The President and CEO (CEO), reporting to the Board of Directors through the Chair of the Board, will have overall strategic and operational responsibility for Cal Humanities. Working in collaboration with the Board and staff, the CEO will be responsible for executing the mission of Cal Humanities by providing vision and leadership, clearly articulating goals, and effectively implementing and evaluating programs that reach diverse audiences throughout California. The CEO will inspire and manage the staff of Cal Humanities to create relevant and engaging programming while ensuring that the organization remains fiscally and administratively sound with realistic goals and timelines.


The new CEO will lead the development of a new strategic and operating plan. This opportunity will allow the exploration of the role of public humanities in the 21st Century and evolve a vision for the shape and impact of the organization and its work. With creativity and determination, the CEO will align the existing programs and staffing to support those newly developed goals. Focused on the mission and impact, the CEO will lead a review of operations and determine the effective use of resources particularly in light of new technologies and opportunities to expand, advance and improve methods of engagement.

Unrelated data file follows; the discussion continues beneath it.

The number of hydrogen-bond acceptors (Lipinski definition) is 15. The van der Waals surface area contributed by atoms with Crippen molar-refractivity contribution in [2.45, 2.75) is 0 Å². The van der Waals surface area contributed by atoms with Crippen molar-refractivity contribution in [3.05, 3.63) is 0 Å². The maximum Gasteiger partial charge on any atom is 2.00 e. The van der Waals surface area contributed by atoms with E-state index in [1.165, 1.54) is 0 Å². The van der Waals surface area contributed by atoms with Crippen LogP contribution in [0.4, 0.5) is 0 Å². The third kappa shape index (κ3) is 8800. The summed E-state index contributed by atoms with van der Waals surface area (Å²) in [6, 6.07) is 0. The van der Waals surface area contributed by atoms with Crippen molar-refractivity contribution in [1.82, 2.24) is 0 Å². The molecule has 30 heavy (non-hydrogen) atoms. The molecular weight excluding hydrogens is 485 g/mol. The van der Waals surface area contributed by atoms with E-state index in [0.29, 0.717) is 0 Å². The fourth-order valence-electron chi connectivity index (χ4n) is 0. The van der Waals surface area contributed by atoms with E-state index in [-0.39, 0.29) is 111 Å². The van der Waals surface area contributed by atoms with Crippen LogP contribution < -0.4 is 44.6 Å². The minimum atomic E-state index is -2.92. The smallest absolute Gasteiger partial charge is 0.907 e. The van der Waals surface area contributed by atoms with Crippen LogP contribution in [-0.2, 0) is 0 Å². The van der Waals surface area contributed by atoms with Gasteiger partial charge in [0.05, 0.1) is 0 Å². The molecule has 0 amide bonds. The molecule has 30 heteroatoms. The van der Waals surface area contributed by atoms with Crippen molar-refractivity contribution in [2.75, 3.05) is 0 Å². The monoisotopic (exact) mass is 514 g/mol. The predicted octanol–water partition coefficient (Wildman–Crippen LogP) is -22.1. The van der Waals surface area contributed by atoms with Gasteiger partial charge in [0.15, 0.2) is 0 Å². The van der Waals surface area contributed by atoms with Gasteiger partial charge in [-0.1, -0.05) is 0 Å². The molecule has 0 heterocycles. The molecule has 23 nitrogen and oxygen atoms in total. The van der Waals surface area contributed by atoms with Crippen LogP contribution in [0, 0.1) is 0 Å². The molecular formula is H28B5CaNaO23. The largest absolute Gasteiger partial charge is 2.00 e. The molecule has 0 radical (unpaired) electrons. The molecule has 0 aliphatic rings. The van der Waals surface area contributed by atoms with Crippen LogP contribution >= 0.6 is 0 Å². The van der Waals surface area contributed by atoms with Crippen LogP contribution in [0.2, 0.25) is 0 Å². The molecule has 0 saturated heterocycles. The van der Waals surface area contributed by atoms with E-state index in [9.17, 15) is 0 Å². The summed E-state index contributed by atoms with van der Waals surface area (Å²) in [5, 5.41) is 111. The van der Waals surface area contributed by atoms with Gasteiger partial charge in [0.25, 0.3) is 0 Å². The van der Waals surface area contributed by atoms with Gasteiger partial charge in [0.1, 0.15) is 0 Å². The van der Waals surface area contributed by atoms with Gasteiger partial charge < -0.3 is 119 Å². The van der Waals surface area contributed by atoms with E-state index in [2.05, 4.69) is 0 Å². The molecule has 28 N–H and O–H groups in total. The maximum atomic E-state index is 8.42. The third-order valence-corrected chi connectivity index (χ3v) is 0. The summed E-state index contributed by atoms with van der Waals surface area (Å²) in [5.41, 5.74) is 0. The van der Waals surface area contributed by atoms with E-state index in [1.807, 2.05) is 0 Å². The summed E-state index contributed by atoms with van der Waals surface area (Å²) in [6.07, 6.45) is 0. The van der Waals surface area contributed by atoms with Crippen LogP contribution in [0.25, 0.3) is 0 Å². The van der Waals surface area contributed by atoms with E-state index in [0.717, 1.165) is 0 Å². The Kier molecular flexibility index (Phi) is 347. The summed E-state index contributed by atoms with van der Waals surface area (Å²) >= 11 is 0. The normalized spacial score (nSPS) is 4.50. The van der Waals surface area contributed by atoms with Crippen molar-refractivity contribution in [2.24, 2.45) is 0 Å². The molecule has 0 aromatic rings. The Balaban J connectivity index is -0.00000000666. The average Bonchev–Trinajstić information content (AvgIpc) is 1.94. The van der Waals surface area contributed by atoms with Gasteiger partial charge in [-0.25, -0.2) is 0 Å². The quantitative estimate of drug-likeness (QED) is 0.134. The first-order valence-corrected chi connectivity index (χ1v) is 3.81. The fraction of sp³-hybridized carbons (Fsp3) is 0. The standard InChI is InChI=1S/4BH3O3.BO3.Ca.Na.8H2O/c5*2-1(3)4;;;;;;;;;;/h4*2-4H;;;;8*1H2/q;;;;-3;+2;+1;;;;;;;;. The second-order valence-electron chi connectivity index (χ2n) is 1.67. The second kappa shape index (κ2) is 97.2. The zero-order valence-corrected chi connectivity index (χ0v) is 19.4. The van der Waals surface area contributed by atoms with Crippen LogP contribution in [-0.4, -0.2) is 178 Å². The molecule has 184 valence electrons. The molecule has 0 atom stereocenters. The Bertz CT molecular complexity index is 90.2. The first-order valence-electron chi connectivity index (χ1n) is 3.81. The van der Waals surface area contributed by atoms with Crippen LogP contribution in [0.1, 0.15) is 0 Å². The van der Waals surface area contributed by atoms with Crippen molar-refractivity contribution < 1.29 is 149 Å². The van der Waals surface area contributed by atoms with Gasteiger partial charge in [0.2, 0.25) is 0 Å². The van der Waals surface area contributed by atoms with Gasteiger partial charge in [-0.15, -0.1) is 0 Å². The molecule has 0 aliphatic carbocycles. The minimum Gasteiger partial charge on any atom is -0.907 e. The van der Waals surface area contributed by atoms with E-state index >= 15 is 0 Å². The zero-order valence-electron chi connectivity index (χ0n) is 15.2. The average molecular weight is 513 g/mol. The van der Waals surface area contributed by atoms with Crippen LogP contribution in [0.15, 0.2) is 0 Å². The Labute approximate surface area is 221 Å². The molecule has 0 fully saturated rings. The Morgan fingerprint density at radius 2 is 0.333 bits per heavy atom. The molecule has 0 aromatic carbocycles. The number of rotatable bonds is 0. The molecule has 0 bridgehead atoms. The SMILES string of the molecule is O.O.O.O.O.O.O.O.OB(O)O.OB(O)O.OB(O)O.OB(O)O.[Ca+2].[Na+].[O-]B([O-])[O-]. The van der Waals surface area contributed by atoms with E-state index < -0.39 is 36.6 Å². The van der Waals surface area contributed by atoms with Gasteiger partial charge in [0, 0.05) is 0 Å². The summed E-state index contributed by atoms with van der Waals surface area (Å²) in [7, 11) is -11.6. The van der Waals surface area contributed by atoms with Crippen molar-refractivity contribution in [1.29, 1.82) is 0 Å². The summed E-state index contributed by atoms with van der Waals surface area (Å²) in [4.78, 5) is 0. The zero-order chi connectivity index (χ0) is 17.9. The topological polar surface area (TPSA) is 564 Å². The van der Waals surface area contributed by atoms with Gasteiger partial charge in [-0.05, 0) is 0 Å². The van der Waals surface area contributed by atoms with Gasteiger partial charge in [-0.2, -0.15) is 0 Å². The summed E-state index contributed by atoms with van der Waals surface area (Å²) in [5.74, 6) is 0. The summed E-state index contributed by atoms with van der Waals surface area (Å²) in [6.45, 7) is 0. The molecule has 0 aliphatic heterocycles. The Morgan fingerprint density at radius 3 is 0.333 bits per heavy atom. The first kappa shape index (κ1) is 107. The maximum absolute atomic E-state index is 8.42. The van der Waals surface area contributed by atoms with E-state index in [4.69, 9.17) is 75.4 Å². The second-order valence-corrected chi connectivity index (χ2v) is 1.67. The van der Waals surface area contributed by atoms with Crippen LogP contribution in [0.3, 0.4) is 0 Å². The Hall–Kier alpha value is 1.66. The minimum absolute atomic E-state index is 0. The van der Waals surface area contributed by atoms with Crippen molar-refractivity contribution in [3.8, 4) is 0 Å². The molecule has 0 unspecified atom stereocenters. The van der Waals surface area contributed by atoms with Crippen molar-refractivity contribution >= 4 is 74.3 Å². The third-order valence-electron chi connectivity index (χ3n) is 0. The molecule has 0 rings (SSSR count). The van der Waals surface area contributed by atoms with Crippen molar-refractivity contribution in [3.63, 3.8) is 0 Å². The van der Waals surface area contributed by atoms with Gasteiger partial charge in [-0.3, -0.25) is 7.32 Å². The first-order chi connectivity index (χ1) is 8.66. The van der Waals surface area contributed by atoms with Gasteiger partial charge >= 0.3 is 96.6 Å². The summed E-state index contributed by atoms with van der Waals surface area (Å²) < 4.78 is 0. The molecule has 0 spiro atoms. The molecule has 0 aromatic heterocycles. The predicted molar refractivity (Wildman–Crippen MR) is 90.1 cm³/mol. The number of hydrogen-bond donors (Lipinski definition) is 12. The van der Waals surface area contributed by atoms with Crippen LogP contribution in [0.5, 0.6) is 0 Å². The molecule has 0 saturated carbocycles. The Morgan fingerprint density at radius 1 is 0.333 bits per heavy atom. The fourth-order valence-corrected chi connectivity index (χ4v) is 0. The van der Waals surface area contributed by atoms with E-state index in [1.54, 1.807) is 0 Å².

As the primary spokesperson for Cal Humanities, the CEO will be expected to speak articulately and passionately about the humanities, be culturally literate, and embrace the diverse communities of California. The CEO will develop and sustain effective partnerships and collaborations throughout the state and with similar organizations across the country. She/he will be a visible advocate for the humanities, locally and nationally.


The CEO will be a key fundraiser. He/she will lead the diversification of funding sources strengthening support from individuals, foundations, and corporations as well as with other agencies and funders. The CEO will ensure that the organization’s communications are well developed and that those messages support fundraising and brand development, and contribute to the pursuit of Cal Humanities’ mission.

Organizational Summary and Program Highlights